A recent study into jars recovered from a coastal community in Italy is shedding new light on the methods used by winemakers during the Roman period.
Published in the journal Plos One, researchers analyzed three marine amphorae, or containers, retrieved in 2018 from the seabed close to San Felice Circeo in central Italy, about 90 kilometres southeast of Rome.
The researchers write that the three marine amphorae “offered a rare opportunity” to take an interdisciplinary approach to the work, using both archeobotanical and chemical analyses.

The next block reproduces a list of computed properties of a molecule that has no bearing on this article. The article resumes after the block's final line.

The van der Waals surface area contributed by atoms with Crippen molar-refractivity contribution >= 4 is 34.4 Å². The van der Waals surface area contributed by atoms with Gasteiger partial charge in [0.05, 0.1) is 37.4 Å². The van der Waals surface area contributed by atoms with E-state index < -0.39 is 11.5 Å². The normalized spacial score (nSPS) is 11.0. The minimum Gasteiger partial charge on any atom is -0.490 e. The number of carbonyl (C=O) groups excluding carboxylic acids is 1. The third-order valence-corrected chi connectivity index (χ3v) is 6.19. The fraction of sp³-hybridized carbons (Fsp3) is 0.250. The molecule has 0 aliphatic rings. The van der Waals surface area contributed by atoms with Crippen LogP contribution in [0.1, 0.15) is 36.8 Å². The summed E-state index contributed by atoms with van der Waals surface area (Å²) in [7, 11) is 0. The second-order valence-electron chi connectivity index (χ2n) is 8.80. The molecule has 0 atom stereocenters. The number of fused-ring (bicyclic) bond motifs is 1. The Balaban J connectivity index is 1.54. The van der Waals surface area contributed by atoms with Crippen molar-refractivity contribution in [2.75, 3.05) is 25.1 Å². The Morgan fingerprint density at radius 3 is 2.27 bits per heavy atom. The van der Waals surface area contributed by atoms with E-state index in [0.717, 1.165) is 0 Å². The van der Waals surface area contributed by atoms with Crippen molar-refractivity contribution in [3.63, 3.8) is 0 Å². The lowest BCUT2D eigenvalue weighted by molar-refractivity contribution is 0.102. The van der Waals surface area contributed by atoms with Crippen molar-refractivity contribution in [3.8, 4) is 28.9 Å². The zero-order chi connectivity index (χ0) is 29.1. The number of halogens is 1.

Chemical analyses, for example, determined that the containers were used for both red and white wines, the researchers say.
They also identified a particular pine used to produce a wood tar in order to waterproof the jars.
“Likewise, Pinus, besides ensuring the waterproofing of the amphora, would have flavoured the beverage due to its aromatic character,” the researchers say.
The confirmation of a particular pollen also suggests the winemakers used “autochthonous,” or indigenous grapevines that could have been either wild or cultivated.
“Since false chemical positive must be tackled by external controls, we provided a straightforward methodology that brought independent evidence of grape derivatives in Roman wine amphorae … allowing to suggest a history beyond the artifacts that could not be identified by single analytical techniques,” the researchers conclude.